Food & Drink | TOKYO FOOD FILE

Kazami: A noodle joint that's hard to find but worth the hunt

by Robbie Swinnerton

It takes considerable confidence to open a new restaurant at the hottest time of the year, when people’s appetites are at their lowest ebb. To locate it down a narrow alley hidden from sight of Ginza’s passing foot traffic seems even more foolhardy. But ramen shops work according to different rules — especially when they’re as excellent as Kazami.

You may need sophisticated GPS equipment to find your way here, but once you arrive you can see it is far from an ordinary noodle joint. A large indigo banner is strung across the entrance, narrow windows form vertical slits in the sleek concrete facade, and a beautiful wooden doorway slides open effortlessly at the slightest touch.

Inside, ergonomic wooden chairs are aligned along a timber counter looking into the gleaming open kitchen where owner-chef Hidenori Ohata and his assistants preside in spotless uniforms. If it weren’t for the steam from the bubbling pans of cooking water, you might take Kazami for a high-end Ginza sushi shop.

Ohata’s noodles are every bit as refined as the setting — so elegant that he calls them “soba,” which is short for chūka soba (“Chinese noodles”), rather than mere ramen. Both his shio (salt) and shoyu soba are light and refreshing, perfectly suited to the summer weather.

The noodles are served in a seafood soup prepared from Hokkaido konbu seaweed and five kinds of dried fish. To counterbalance any residual fishiness he blends in Noilly Prat vermouth, and adds a dash of chicken oil at the end to leave a light sheen of extra flavor.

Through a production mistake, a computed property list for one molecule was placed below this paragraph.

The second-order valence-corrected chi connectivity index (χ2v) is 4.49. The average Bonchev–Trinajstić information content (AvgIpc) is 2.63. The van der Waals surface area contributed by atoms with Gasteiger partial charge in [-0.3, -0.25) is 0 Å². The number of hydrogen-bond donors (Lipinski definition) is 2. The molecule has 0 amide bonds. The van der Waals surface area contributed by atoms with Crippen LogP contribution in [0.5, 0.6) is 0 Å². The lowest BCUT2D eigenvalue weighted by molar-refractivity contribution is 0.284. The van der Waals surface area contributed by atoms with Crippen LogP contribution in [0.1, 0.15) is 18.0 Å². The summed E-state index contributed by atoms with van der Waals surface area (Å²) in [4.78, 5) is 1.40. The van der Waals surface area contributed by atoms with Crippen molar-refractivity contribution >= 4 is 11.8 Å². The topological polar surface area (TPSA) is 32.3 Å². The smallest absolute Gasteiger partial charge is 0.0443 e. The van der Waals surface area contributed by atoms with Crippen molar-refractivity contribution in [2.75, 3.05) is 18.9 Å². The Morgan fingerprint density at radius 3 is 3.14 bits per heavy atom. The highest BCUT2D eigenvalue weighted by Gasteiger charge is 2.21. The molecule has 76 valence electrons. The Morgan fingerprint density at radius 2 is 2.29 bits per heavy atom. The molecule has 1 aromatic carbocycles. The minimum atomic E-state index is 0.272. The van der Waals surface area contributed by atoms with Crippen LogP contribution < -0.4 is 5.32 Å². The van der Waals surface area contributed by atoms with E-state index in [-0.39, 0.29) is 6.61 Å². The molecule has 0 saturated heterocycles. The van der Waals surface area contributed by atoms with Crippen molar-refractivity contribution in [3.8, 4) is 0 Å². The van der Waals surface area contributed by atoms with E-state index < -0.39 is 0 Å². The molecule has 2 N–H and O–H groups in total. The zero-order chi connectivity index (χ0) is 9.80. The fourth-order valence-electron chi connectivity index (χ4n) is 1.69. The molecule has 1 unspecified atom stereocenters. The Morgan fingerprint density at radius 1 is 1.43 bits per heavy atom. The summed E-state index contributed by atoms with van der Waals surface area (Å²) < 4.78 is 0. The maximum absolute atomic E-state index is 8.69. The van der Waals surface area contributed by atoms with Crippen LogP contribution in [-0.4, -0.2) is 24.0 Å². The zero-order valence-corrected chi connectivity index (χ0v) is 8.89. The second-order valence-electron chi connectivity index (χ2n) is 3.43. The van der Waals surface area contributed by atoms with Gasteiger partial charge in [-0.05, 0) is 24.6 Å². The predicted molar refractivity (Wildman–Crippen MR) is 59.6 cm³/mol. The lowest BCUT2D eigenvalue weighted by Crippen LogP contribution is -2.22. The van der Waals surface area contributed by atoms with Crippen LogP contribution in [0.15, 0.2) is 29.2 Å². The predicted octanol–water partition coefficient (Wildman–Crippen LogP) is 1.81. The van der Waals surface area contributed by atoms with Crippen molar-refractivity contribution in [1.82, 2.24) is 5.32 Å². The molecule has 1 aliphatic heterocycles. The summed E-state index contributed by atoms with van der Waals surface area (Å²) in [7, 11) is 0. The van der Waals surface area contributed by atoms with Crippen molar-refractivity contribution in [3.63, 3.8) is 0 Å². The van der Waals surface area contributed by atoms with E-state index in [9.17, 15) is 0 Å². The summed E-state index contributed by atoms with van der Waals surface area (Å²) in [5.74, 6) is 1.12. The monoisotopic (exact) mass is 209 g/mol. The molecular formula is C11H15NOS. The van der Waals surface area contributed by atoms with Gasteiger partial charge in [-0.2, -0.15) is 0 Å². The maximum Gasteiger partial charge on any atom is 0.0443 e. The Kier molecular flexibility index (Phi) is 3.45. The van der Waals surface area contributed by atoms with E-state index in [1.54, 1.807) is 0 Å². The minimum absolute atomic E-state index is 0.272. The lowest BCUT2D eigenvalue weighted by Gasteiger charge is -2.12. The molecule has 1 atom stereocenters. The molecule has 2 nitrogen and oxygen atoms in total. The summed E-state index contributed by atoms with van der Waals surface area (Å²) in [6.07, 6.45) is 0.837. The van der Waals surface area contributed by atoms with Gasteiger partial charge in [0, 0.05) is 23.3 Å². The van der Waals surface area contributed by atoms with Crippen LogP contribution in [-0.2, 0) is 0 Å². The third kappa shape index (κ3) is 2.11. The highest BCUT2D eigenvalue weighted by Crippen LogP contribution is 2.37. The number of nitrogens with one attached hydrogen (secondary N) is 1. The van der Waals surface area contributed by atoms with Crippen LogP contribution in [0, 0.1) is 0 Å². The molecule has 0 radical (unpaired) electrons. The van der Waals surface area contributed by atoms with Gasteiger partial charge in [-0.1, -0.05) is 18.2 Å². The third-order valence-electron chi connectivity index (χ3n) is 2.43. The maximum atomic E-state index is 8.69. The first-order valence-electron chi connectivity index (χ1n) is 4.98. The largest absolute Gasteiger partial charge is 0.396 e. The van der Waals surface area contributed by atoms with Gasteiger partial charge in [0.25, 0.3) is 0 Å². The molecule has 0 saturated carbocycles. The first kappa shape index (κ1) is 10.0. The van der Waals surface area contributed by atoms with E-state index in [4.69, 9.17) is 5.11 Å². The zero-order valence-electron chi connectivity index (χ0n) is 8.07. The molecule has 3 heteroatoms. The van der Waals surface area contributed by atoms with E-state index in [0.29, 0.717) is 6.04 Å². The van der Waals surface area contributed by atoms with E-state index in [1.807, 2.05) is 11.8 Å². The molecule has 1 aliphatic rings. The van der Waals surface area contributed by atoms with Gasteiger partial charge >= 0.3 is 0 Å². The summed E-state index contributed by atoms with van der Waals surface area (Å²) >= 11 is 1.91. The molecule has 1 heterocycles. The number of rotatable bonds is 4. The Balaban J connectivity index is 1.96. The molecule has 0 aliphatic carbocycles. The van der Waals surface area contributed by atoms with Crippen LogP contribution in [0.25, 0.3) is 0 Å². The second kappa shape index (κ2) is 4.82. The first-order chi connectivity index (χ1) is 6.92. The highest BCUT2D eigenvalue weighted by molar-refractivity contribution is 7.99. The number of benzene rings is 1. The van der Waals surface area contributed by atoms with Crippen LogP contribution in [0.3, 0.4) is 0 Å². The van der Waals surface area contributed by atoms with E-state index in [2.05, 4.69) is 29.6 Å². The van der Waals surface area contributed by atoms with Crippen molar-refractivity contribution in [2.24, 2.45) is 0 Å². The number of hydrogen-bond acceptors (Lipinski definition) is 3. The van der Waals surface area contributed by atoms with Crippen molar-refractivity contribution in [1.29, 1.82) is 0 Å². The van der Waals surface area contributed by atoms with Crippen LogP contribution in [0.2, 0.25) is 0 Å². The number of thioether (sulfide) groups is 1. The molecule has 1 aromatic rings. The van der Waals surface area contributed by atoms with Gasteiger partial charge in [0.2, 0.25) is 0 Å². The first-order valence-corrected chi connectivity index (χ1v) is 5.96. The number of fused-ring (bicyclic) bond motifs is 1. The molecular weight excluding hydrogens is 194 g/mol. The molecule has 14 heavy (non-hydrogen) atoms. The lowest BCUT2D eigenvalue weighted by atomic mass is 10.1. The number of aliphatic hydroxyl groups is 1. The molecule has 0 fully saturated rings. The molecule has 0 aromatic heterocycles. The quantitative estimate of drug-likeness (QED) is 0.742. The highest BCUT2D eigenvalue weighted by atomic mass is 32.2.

The toppings include two slices of meat, standard chāshū (braised pork belly) alongside a confit of pork shoulder that is cooked sous-vide (slowly at low temperature) leaving it a delicate pink color. The bowl is completed with slivers of deep-fried tofu, some cooked greens, a square of nori seaweed and half a golden, oozing aji-tama (soft-boiled egg).

But that’s not all. There are extra seasonings: grated ginger, to give the soup a little extra bite, and a paste that looks like mustard but turns out to be an earthy porcini mushroom puree. This is surely a first at any ramen shop in Japan.

However, it is Ohata’s third style of ramen that really breaks new ground. Called sake-kasu noko soba (thick sake lees ramen), the chunky noodles are concealed under a rich, hearty soup made with the residue from sake-making. Aromatic but not alcoholic in flavor, it has a rich, deep umami that may polarize ramen enthusiasts but should win converts as soon as the weather gets chilly.

This same thick, hot soup forms the basis for the sauce Ohata uses for his tsukesoba (dipping noodles). And, in case you are still not full, he also serves small side dishes of rice, including a good mixed seafood chirashi-zushi (scattered sushi).

Before opening here, Ohata worked at Kagari, currently Ginza’s most popular ramen shop. But the ideas and recipes at Kazami are very much all his own.

In an earlier phase of his cooking career he spent years in London, grilling yakitori in the prestigious Oxo Tower. Here at his own place, he is happy to explain everything — including the intricacies of the ticket machine — in excellent English.

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